Unemployed for a year with permanently impaired career prospects. Or small business owners who are bankrupted and lose businesses they have spent their adult lives building. Chefs and restaurateurs, especially, many of whom will never get back on their feet again. For what, to buy some unhealthy person in their 70s or 80s another couple of years?

montréaliste Mar 18, 2020 1:52 PM

Quote:

Originally Posted by Crawford (Post 8865713)
Your premise is that I should be dead because I don't want the entire planet to be in a global catastrophe, and because I think that 10x deaths due to economic collapse are worse than x deaths absent economic collapse. I'm well aware of your intentions. And, yeah, it's groupthink.



You brought it up, kiddo. You said you would rather forfeit your life so that your child could go do his math. Did you consider home schooling? Don't you know in this age of tech, that people don't need to be in the same room to talk?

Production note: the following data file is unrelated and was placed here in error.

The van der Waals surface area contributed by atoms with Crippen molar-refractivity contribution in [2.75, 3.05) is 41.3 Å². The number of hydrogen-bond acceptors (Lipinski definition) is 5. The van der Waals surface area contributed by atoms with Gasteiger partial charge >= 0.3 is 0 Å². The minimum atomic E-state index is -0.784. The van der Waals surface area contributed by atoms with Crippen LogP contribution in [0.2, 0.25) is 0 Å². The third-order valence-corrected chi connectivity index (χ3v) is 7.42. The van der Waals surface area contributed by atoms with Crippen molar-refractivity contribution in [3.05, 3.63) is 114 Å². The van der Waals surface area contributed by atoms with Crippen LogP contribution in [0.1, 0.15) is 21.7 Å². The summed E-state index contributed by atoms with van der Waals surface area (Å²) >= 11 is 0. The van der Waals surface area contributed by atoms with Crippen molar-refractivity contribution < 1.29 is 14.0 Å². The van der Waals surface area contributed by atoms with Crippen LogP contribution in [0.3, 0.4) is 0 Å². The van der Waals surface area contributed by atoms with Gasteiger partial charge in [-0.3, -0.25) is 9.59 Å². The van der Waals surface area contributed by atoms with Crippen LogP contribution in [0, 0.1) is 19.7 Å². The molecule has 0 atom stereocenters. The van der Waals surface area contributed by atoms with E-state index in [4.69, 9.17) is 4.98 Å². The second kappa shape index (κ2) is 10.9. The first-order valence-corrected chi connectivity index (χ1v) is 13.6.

What is so important about planes flying day in day out carrying millions of people and doodads?

What is this mad race to have drones dropping toilet paper on your doorstep?

Metro-One Mar 18, 2020 1:56 PM

Quote:

Originally Posted by 10023 (Post 8865716)
Or people with the capacity for rational analysis and enough competence on the economic implications that they understand which is worse.

A rhetorical question - what is a life worth?

Different people will have different answers, but 3 things are clearly true:

1. It is not infinite and has a limit.
2. A life with many years left to run is worth more than one nearing its natural end.
3. A “life” doesn’t just mean continuing to breathe, but quality of life as well. Doing lasting harm to the quality of life of millions can be worse than ending the lives of thousands.

Are you capable of understanding that?